Inc. staff writer Jess McCuan shares stories and insight into socially responsible companies in her series, Giving Back.

Making Charitable Work a Company Priority

When Jon Dezelsky founded Dream Team Technologies in Denver in 1996, he knew he wanted the business to be community-oriented -- which at first seemed like a cinch. His original crew of seven employees was enthusiastic about contributing time and money to local charities, and after four years of steady donations, the employees agreed to a system that fully incorporated charitable giving into their compensation packages.

What they came up with was a company measure that evaluated employee contributions on three levels: individual performance, team performance, and company performance. Fifty percent of an employee's compensation is based on individual performance; 25% on team performance; and 25% on company performance. Inside the company performance, a quarter of that compensation is directly based on an employee's community involvement. "It affects people's pay on how well we do giving back to the community on a monthly basis," Dezelsky says. "[Giving back] could be financially, it could be volunteering, it could be creating an open house for the nine story building we're in--we have all different kinds of community projects that we do."

Dream Team Technologies' main business is designing websites for schools and government agencies. While the company's revenue has grown over the years, and cash donated to local charities has run into the tens of thousands, there have been some lean years where the wealth wasn't so easily spread. During 2001 and 2002, when the company, and many others, struggled, Dezelsky's company donated websites and tech support to non-profits who needed the work, and even shared office space with some. "Instead of outgoing cash we used our non-cash resources instead," says Dezelsky.

Dezelsky found that outside of hosting non-profits, donating their services to them encouraged his own staff to think creatively about the Web's possibilities.
The company receptionist, for example, offered to take charge of a site for a non-profit, which led her to embark on a self-directed crash course in website maintenance.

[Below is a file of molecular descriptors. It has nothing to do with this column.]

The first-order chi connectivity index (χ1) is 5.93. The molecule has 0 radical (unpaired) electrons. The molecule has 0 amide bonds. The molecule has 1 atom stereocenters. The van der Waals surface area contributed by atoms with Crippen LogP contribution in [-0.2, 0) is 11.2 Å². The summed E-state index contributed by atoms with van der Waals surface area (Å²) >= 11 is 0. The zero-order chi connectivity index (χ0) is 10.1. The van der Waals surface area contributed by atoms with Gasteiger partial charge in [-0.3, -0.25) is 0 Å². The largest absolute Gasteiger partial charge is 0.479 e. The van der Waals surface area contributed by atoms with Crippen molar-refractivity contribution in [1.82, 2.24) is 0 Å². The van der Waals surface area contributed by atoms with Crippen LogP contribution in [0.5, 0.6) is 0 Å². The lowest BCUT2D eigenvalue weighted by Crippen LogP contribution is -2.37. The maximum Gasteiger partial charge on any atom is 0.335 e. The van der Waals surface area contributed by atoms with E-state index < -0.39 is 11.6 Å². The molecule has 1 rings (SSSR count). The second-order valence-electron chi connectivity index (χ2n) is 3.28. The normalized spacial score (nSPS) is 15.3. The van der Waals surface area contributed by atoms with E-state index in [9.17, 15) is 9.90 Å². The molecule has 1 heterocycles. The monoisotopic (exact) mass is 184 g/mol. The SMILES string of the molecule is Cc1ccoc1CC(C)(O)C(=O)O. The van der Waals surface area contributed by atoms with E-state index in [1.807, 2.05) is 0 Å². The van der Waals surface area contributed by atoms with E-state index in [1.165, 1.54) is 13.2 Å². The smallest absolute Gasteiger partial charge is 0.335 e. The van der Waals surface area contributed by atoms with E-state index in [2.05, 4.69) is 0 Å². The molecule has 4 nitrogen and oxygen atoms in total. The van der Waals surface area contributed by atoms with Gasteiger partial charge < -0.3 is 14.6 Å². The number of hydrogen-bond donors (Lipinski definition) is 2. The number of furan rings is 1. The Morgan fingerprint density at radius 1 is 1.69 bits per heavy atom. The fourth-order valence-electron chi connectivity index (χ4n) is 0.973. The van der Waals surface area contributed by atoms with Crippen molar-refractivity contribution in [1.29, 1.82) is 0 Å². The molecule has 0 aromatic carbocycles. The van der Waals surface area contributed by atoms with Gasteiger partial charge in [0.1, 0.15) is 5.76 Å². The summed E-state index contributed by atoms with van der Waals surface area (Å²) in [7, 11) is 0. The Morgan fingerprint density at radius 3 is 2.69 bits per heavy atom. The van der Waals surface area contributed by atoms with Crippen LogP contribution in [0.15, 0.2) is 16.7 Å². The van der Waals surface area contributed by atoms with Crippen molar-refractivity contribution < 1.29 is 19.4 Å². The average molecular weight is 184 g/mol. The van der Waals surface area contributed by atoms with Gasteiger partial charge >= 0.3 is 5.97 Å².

No matter which cause you commit your company to, Dezelsky says, it's important to check out the charity in advance, and to make sure you have the time and resources to deliver what the charity needs. He says he once signed up for a board position with a Denver-area non-profit that expected new board members to write hefty checks. Dezelsky only wanted to offer his time and opinions, and his holding out on the donation check turned out to be a wise move: The group went bankrupt six months after he joined. Dezelsky also once had an employee volunteer for a community service project through Dream Team Technologies, but then the employee became less enthused about actually doing extra work. When the project fizzled, it left a bad taste in the community group's mouth, and it didn't do much to bolster Dream Team's reputation.

If you'd like to start making a contribution to your local community but aren't sure how, here are some tips from Dream Team Technologies:

1. Get to know your neighbors. Dream Team Technologies has been working out of a new nine-story building in downtown Denver for eight months, and recently, they realized they didn't know their neighbors. In January, they're sponsoring a block party with food, wine and booths where other companies in the building can learn about non-profits. Dezelsky is hoping to be able to help his neighbors better understand which non-profits might need their help and educate them on how they might contribute their services to help the non-profits as Dream Team has done.

2. Talk to your employees about causes they might be interested in supporting. If anyone in their family has ever suffered from a disease or ailment, they may be interested in volunteering for local events that help raise money to prevent that disease. In early talks with his employees, Dezelsky says, he discovered that one of them was passionate about combating Multiple Sclerosis. Her sister had suffered from it, and she was interested in mobilizing other groups of employees to join the cause. "She brings that to the team, and next thing you know, we have a fire under us," says Dezelsky. "Without passion, why do it?"